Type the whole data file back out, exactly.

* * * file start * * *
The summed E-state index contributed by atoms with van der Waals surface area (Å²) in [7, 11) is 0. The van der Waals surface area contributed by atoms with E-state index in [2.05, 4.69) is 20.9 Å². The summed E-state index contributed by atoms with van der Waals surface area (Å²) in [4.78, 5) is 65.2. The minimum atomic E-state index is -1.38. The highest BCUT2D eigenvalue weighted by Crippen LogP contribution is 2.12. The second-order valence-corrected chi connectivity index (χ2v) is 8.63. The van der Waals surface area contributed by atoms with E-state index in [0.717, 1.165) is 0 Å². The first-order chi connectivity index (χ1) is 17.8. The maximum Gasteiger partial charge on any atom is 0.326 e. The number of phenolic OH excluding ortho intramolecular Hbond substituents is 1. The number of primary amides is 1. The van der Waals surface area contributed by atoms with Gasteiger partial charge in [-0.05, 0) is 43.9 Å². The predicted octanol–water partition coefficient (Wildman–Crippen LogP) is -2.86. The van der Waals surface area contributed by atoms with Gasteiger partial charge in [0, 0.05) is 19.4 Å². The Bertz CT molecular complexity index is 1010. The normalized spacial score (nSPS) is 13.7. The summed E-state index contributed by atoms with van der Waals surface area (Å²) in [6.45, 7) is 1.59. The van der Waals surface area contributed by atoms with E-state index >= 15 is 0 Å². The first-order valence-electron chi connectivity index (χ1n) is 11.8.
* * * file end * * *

The summed E-state index contributed by atoms with van der Waals surface area (Å²) in [7, 11) is 0. The van der Waals surface area contributed by atoms with E-state index in [2.05, 4.69) is 20.9 Å². The summed E-state index contributed by atoms with van der Waals surface area (Å²) in [4.78, 5) is 65.2. The minimum atomic E-state index is -1.38. The highest BCUT2D eigenvalue weighted by Crippen LogP contribution is 2.12. The second-order valence-corrected chi connectivity index (χ2v) is 8.63. The van der Waals surface area contributed by atoms with E-state index in [0.717, 1.165) is 0 Å². The first-order chi connectivity index (χ1) is 17.8. The maximum Gasteiger partial charge on any atom is 0.326 e. The number of phenolic OH excluding ortho intramolecular Hbond substituents is 1. The number of primary amides is 1. The van der Waals surface area contributed by atoms with Gasteiger partial charge in [-0.05, 0) is 43.9 Å². The predicted octanol–water partition coefficient (Wildman–Crippen LogP) is -2.86. The van der Waals surface area contributed by atoms with Gasteiger partial charge in [0, 0.05) is 19.4 Å². The Bertz CT molecular complexity index is 1010. The normalized spacial score (nSPS) is 13.7. The summed E-state index contributed by atoms with van der Waals surface area (Å²) in [6.45, 7) is 1.59. The van der Waals surface area contributed by atoms with E-state index >= 15 is 0 Å². The first-order valence-electron chi connectivity index (χ1n) is 11.8.